Barossa Valley, South Australia
Mother Tongue is the brainchild of Dennis and Debra Scholl, whose careers have spanned continents and just about every genre of the visual and vinous arts. Debra and Dennis met in law school, and since then, have worked as entrepreneurs, philanthropists, filmmakers, arts collectors, and winemakers.
Dennis had a previous foray in wine called Betts & Scholl, which gained quite a bit of notoriety in the United States, and introduced many of the country’s sommeliers to Australian wine. For this project, Scholl collaborated with prominent sommelier Richard Betts, and the two managed the production of wines from special sites all over world, with a notable focus on Australia. In Australia they made riesling from the Eden Valley, and both grenache and shiraz from Barossa. Their project enjoyed much success, almost too much for the two of them to manage, and so they sold the Betts & Scholl label in 2009 to focus on other ventures.
But the Scholls couldn’t stay out of the wine arena for too long, and when an opportunity arose in 2014 to work with the historic Kraft vineyard, Dennis and Debra jumped at the chance. They leased a 2.5 acre plot of 85 shiraz bushvines, on sandy loam and clay soils in the heart of Tanunda. They enlisted Christian Canute, the proprietor and winemaker at Barossa’s Rusden, who had been the winemaker for Betts & Scholl’s Australian wines, to carry out their vision: a wine that represents classic Barossa, but with a modern sensibility to it as well.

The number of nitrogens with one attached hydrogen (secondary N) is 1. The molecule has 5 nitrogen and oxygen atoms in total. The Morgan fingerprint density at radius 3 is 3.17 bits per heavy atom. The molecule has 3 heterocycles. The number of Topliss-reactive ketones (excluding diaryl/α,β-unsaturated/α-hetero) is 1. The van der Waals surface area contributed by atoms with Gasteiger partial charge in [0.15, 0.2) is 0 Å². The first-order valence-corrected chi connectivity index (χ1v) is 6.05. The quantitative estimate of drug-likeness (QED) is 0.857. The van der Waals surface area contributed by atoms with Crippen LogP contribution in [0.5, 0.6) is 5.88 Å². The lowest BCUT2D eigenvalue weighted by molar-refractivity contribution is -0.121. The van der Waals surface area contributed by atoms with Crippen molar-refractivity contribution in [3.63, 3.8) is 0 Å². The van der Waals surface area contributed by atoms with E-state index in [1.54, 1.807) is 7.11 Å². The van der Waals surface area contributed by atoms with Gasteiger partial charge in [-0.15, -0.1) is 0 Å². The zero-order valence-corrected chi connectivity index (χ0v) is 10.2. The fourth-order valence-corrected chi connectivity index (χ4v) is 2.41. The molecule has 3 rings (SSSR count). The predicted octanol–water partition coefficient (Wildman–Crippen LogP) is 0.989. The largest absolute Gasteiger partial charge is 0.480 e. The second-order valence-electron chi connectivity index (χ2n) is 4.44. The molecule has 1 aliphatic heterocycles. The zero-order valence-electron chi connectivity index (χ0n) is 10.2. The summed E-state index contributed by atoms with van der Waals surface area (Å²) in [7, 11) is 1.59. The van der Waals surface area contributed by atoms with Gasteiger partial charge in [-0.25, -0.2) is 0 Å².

And, of course, the art. The Scholls have become passionate about contemporary Australian Aboriginal art, and have amassed the largest collection of it in the United States. The label of mother tongue is a painting from Warlimpirrnga Tjapaltjarri, who the Scholls consider the greatest living painter in Australia. “We feel fortunate to be able to present a bottle with such a perfect expression of Australia’s greatest cultural achievement.”
What Jane and Jon Have to Say...
“Dennis and Debra Scholl have a deep appreciation for all things Australian, but especially the wine and the art. They also have a deep connection to the production and value of these things, making their taste a valuable thing indeed. For us, this wine strikes the right balance of appealing to a classic Barossa shiraz drinker – there’s ripeness, oak, supple texture – but with enough transparency, vigor, and complexity to appeal to anyone who likes worldclass, place-driven wine.
“Smells wonderful! Rich chocolate, blueberry pie crust and lavish French oak, vanilla and toast. For being so precious and delicious, it’s amazingly light on its feet and is all about black Shiraz fruit, chocolate and vanilla on the palate. Could drink it tonight or hold it for a decade. Either way, it’s damn delicious.”